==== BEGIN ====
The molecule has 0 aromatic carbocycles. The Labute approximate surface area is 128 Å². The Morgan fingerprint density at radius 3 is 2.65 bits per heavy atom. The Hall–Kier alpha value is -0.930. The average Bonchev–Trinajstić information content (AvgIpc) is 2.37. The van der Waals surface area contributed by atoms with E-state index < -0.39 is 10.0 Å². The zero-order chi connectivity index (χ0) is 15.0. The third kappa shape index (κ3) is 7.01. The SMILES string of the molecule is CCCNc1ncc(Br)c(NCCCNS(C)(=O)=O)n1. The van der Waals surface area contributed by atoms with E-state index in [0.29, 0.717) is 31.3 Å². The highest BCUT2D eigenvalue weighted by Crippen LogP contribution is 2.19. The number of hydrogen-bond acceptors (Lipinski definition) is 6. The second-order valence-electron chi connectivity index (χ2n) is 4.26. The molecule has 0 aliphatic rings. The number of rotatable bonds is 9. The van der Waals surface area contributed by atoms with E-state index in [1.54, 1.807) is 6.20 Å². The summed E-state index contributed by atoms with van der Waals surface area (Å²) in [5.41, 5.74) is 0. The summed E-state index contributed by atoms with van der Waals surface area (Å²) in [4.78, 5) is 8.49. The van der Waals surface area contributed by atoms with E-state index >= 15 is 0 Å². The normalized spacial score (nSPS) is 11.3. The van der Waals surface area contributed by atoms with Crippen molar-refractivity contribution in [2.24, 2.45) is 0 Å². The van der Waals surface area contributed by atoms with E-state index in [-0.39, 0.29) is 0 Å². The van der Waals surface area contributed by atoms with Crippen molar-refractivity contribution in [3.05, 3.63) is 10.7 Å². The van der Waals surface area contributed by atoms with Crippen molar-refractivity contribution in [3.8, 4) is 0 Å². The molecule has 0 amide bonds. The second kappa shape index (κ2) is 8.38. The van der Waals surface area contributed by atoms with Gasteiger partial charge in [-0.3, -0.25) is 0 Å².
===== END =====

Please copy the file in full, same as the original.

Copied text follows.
The molecule has 0 aromatic carbocycles. The Labute approximate surface area is 128 Å². The Morgan fingerprint density at radius 3 is 2.65 bits per heavy atom. The Hall–Kier alpha value is -0.930. The average Bonchev–Trinajstić information content (AvgIpc) is 2.37. The van der Waals surface area contributed by atoms with E-state index < -0.39 is 10.0 Å². The zero-order chi connectivity index (χ0) is 15.0. The third kappa shape index (κ3) is 7.01. The SMILES string of the molecule is CCCNc1ncc(Br)c(NCCCNS(C)(=O)=O)n1. The van der Waals surface area contributed by atoms with E-state index in [0.29, 0.717) is 31.3 Å². The highest BCUT2D eigenvalue weighted by Crippen LogP contribution is 2.19. The number of hydrogen-bond acceptors (Lipinski definition) is 6. The second-order valence-electron chi connectivity index (χ2n) is 4.26. The molecule has 0 aliphatic rings. The number of rotatable bonds is 9. The van der Waals surface area contributed by atoms with E-state index in [1.54, 1.807) is 6.20 Å². The summed E-state index contributed by atoms with van der Waals surface area (Å²) in [5.41, 5.74) is 0. The summed E-state index contributed by atoms with van der Waals surface area (Å²) in [4.78, 5) is 8.49. The van der Waals surface area contributed by atoms with E-state index >= 15 is 0 Å². The normalized spacial score (nSPS) is 11.3. The van der Waals surface area contributed by atoms with Crippen molar-refractivity contribution in [2.24, 2.45) is 0 Å². The van der Waals surface area contributed by atoms with E-state index in [-0.39, 0.29) is 0 Å². The van der Waals surface area contributed by atoms with Crippen molar-refractivity contribution in [3.05, 3.63) is 10.7 Å². The van der Waals surface area contributed by atoms with Crippen molar-refractivity contribution in [3.8, 4) is 0 Å². The molecule has 0 amide bonds. The second kappa shape index (κ2) is 8.38. The van der Waals surface area contributed by atoms with Gasteiger partial charge in [-0.3, -0.25) is 0 Å².